Judge holding gavel

Every Sunday morning I run a 10K. And now that my Belgian Malinois pup, Violet, is 12 months old, her bone structure is sufficiently developed that this kind of long-ish run is both safe and salubrious for both of us. Well, usually, anyhow. Here’s what happened:

Miami drivers are notoriously in the habit of killing pedestrians. (South Florida ranks second in the nation in pedestrian deaths from vehicular “accidents.”) Which is why Violet and I run against traffic. At least we can see them coming, you know?

So there we were, running on a sidewalk next to a busy, two-lane, tree-lined street when a driver turning onto the busy road not only failed to stop at the sign, but also cut into the sidewalk to expedite her turn into traffic. We were inches from her bumper. Absorbed as she was on her cell phone, she never even looked in our direction.

Now, Violet is an agile pup, and I’m a woman in her 40s. You do the math and tell me whose reflexes kicked in first. To avoid the car (on her immediate left), Violet ran into me (running on her right), sending both of us tumbling onto the rocky swale and rolling over each other. The car never stopped.

Other drivers saw the whole thing and pulled over to ask if we needed help. But apart from getting bruised up from the rocks, twisting an ankle, wrenching my wrist (swollen only for a couple of days), and cracking the screen on my iPhone ($129, thank you very much!), we were fine.

Yep, we were lucky. Violet might’ve even saved me from a direct hit, sluggish reflexes and all that. But who knows what might’ve happened had the vehicle hit us. Violet would’ve almost certainly taken the brunt of it.

What's a Pet Worth?

All of which got me to thinking (yet again!) about my legal rights in the event Violet had been injured in the accident. Assuming the driver had stopped, her insurance would’ve been liable for my injuries. But Violet’s?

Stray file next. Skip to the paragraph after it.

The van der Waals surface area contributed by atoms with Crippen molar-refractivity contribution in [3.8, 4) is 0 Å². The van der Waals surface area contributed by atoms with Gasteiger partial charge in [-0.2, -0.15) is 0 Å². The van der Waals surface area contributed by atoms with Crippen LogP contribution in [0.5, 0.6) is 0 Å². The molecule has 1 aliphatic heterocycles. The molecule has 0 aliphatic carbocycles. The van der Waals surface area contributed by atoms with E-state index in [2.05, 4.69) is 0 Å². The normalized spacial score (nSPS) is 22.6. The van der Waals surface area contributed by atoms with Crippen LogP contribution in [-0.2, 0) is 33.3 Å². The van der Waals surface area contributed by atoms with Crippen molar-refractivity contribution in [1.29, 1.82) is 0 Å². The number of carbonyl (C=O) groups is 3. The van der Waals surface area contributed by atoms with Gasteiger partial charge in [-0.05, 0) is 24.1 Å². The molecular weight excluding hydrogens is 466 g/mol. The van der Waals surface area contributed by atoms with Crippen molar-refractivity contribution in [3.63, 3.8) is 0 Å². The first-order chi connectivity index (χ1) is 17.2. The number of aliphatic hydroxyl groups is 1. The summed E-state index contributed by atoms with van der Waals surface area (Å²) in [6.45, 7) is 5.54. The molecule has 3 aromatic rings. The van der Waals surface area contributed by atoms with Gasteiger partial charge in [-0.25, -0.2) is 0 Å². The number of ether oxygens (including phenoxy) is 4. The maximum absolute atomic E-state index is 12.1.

Now there’s the rub. Ironically, the driver would’ve had to pay for my iPhone and our hospital bills (Violet’s, too), but had Violet been killed, I would’ve had limited legal restitution.

Which brings me straight to the point of this post: How much are our pets really worth? More specifically, how much are they worth within the context of our culture and our current legal system? 

After all, as many animal welfare advocates argue, pets shouldn’t be treated like iPhones. Given our emotional investment in their well-being, they’re neither disposable nor replaceable. That is to say, they’re increasingly regarded as having what our laws call “intrinsic value.”

Changing Legal Viewpoints

Here’s some background on this issue: Pets have historically been regarded as “simple property” in the eyes of the U.S. legal system. Though they’re afforded some extra rights (you can neither abuse them nor neglect them, for example), their monetary value has until recently been limited to their fair market value.

For example: In terms of his fair market value, your old, arthritic rescue dog isn’t likely to be worth much. In fact, he’s probably more of a liability than anything else given what it might cost for someone to take him on for the rest of his life. In other words, your past-his-prime pet has historically been considered less than worthless.

But the laws are changing.

Consider this real-world example sourced from my neck of the woods: In 2009, a judge in South Florida awarded an owner $30,000 for the loss of her Rottweiler after a boarding kennel failed to seek veterinary care for a respiratory condition that led to his death. Of that amount, $10,000 was awarded for the vet care his owners ultimately sought (upon their return from their vacation). And $20,000 was awarded for his “intrinsic” value. (There have been similar judgments in other parts of the country.)